*It has not been a great pre-draft process for Tucker. He did not workout for scouts at the Combine or Pro Day due to a medical issue. The workouts are where he was supposed to shine. The former track standout had 112 carries of 10+ yards in the last two years alone, an amazing number. At his size, he had some workhorse in him. Tougher than you would think but maybe not the receiver you would think. Tucker is a nice guy to have on the back end of a depth chart because he is dangerous with the ball if he gets some space to work with. Also, a guy that won’t hurt you. Medicals will be big.
15) Mohamed Ibrahim – Minnesota – 5’8/203
NFL Comparison: Giovani Bernard / TB
Six-year senior. Redshirt in 2017 and used the extra Covid year. Starter all five seasons he was on the field but missed nearly all of 2021 with a torn achilles. Two-time All American and three time All-Big Ten (’18, ’20, ’22). The 2020 Big Ten Running Back of the year left Minnesota as second all-time leading rusher and atop the career touchdown list. Because of multiple injuries below the knee, he played in just 40 games over the course of five seasons. His production and consistency were vital components to the program that was turned around by Head Coach PJ Fleck. He is simply a back that understands the nuances of the position inside and out. He displays great vision and toughness in addition to elite ball security. He always picks up the sure yards and gains yards after contact on a consistent basis. The question with him will revolve around past injuries and the amount of tread left on the tires. Ibrahim plays the position the way it should be played, a lot of teach-tape can come from his film. Whether or not he can hold up at the next level is the question.
*If one could guarantee me Ibrahim will hold up physically, he is the kind of back I am taking a chance on. I love his play-style and toughness. This kid’s picture is next to the word “gamer” in the football dictionary. The injury history, volume of touches in college, and diminutive frame do not add up to strong odds there. But for my money if this kid is there toward the end of the draft, this is a risk that is worth taking. He plays running back at a higher level right now than 90% of the backs in this class.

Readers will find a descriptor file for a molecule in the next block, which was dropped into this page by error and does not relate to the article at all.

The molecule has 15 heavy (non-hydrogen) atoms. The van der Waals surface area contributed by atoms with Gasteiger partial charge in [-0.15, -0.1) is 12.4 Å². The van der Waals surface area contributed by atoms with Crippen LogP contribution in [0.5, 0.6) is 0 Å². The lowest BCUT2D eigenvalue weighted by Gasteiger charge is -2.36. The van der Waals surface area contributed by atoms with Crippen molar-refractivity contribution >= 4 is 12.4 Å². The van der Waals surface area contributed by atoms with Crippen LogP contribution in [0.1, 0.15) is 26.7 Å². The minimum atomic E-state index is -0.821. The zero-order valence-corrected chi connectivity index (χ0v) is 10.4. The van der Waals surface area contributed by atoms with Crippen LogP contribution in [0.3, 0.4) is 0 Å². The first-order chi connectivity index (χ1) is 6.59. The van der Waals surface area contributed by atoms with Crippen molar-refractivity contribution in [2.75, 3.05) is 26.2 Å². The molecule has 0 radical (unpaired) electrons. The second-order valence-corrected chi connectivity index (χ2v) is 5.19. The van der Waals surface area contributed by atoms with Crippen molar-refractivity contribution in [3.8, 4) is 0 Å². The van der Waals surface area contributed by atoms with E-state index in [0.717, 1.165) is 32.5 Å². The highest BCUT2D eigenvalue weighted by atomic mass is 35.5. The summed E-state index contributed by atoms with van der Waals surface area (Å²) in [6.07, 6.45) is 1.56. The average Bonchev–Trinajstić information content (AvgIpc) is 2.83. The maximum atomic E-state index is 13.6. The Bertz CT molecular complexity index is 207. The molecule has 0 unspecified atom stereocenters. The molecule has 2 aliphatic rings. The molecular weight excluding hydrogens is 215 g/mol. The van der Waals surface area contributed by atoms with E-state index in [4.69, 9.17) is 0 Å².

16 – 31
16 – Kenny McIntosh – Georgia – 6’0/204: 73
17 – Keaton Mitchell – East Carolina – 5’8/179: 72
18 – Travis Dye – USC – 5’10/201: 72
19 – Tyron Evans – Louisville – 5’10/225: 72
20 – Chris Rodriguez – Kentucky – 6’0/217: 71
21 – Camerun Peoples – Appalachian State – 6’1/213: 71
22 – Dewayne McBride – UAB – 5’10/209: 71
23 – Deneric Prince – Tulsa – 6’0/216: 71
24 – Evan Hull – Northwestern – 5’10/209: 70
25 – Hunter Luepke – North Dakota State – 6’1/230: 70
26 – Xazavian Valladay – Arizona State – 5’11/204: 69
27 – Lew Nichols III – Central Michigan – 5’10/220: 68
28 – SaRodorick Thompson – Texas Tech – 5’11/204: 68
29 – Jordan Mims – Fresno State – 5’10/206: 68
30 – Emari Demercado – TCU – 5’9/213: 68
31 – Isaiah Bowser – Central Florida – 6’0/217
This is a running back class that I like a lot. I was asked during the season which position groups were the strongest/deepest. My answer was EDGE, TE, and RB. I have not answered with RB in a quite some time. There are different flavors of backs to the point where I have a hard time projecting where guys go. It will likely come down to when teams want to pull the trigger on a position that is now becoming undervalued by the public. A good running back room is still ultra-important to offensive success in today’s NFL. If your guy is there in round one, so be it. You can find a good one day three, but then again, we can say that about every position including Brock Purdy and quarterback.
NYG should use one of their day three picks on the position. Create some competition and depth for Matt Breida and Gary Brightwell. But the elephant in the room – Saquon Barkley’s long-term future – needs to be considered. If you know he will not be here in 2024, does it change your outlook on this year’s draft? Or do you simply push this to the side and leave this position alone for a year and maybe add a piece or two in undrafted free agency? I can go either way. If a back is drafted, he needs to have a specialty whether it is special teams and/or receiving. If a big-time value present itself day two, do you bite? This offense needs playmakers and because of that, yes I take a hard look if the value is right. Everything is on the table.